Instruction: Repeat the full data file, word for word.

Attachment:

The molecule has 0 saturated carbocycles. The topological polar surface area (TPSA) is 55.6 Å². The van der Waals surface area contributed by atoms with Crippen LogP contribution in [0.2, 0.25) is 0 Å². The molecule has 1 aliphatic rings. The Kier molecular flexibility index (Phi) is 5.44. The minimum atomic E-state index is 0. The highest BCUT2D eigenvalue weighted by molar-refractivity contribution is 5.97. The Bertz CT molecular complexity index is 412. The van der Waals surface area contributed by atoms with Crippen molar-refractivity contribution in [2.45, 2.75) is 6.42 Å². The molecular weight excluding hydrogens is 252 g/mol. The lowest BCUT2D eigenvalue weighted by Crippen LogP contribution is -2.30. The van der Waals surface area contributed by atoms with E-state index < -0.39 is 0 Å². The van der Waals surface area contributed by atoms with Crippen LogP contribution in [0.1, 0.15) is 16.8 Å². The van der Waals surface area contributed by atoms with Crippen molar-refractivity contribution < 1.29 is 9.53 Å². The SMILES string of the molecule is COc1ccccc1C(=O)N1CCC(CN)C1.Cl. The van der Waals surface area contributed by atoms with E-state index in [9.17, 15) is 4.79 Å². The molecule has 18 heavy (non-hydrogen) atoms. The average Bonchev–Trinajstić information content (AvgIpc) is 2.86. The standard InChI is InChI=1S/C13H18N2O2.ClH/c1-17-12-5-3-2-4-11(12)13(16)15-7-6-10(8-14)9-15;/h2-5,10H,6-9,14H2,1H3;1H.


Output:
The molecule has 0 saturated carbocycles. The topological polar surface area (TPSA) is 55.6 Å². The van der Waals surface area contributed by atoms with Crippen LogP contribution in [0.2, 0.25) is 0 Å². The molecule has 1 aliphatic rings. The Kier molecular flexibility index (Phi) is 5.44. The minimum atomic E-state index is 0. The highest BCUT2D eigenvalue weighted by molar-refractivity contribution is 5.97. The Bertz CT molecular complexity index is 412. The van der Waals surface area contributed by atoms with Crippen molar-refractivity contribution in [2.45, 2.75) is 6.42 Å². The molecular weight excluding hydrogens is 252 g/mol. The lowest BCUT2D eigenvalue weighted by Crippen LogP contribution is -2.30. The van der Waals surface area contributed by atoms with E-state index < -0.39 is 0 Å². The van der Waals surface area contributed by atoms with Crippen LogP contribution in [0.1, 0.15) is 16.8 Å². The van der Waals surface area contributed by atoms with Crippen molar-refractivity contribution < 1.29 is 9.53 Å². The SMILES string of the molecule is COc1ccccc1C(=O)N1CCC(CN)C1.Cl. The van der Waals surface area contributed by atoms with E-state index in [9.17, 15) is 4.79 Å². The molecule has 18 heavy (non-hydrogen) atoms. The average Bonchev–Trinajstić information content (AvgIpc) is 2.86. The standard InChI is InChI=1S/C13H18N2O2.ClH/c1-17-12-5-3-2-4-11(12)13(16)15-7-6-10(8-14)9-15;/h2-5,10H,6-9,14H2,1H3;1H.